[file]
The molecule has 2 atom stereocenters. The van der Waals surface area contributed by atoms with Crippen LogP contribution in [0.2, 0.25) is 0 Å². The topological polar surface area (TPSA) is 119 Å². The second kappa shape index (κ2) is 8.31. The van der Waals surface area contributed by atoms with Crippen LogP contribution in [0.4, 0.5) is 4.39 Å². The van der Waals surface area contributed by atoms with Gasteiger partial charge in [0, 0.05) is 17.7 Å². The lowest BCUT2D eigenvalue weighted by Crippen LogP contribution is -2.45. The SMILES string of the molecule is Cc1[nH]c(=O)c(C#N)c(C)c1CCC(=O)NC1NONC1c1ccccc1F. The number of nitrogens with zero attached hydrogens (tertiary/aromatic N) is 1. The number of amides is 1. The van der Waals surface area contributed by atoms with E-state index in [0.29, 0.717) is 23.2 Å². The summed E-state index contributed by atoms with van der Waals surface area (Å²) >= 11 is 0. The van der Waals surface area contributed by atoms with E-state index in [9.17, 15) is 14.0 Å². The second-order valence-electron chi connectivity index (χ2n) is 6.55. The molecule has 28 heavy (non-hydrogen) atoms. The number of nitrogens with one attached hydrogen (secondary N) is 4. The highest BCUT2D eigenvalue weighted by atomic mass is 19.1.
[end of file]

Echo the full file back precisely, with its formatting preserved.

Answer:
The molecule has 2 atom stereocenters. The van der Waals surface area contributed by atoms with Crippen LogP contribution in [0.2, 0.25) is 0 Å². The topological polar surface area (TPSA) is 119 Å². The second kappa shape index (κ2) is 8.31. The van der Waals surface area contributed by atoms with Crippen LogP contribution in [0.4, 0.5) is 4.39 Å². The van der Waals surface area contributed by atoms with Gasteiger partial charge in [0, 0.05) is 17.7 Å². The lowest BCUT2D eigenvalue weighted by Crippen LogP contribution is -2.45. The SMILES string of the molecule is Cc1[nH]c(=O)c(C#N)c(C)c1CCC(=O)NC1NONC1c1ccccc1F. The number of nitrogens with zero attached hydrogens (tertiary/aromatic N) is 1. The number of amides is 1. The van der Waals surface area contributed by atoms with E-state index in [0.29, 0.717) is 23.2 Å². The summed E-state index contributed by atoms with van der Waals surface area (Å²) >= 11 is 0. The van der Waals surface area contributed by atoms with E-state index in [9.17, 15) is 14.0 Å². The second-order valence-electron chi connectivity index (χ2n) is 6.55. The molecule has 28 heavy (non-hydrogen) atoms. The number of nitrogens with one attached hydrogen (secondary N) is 4. The highest BCUT2D eigenvalue weighted by atomic mass is 19.1.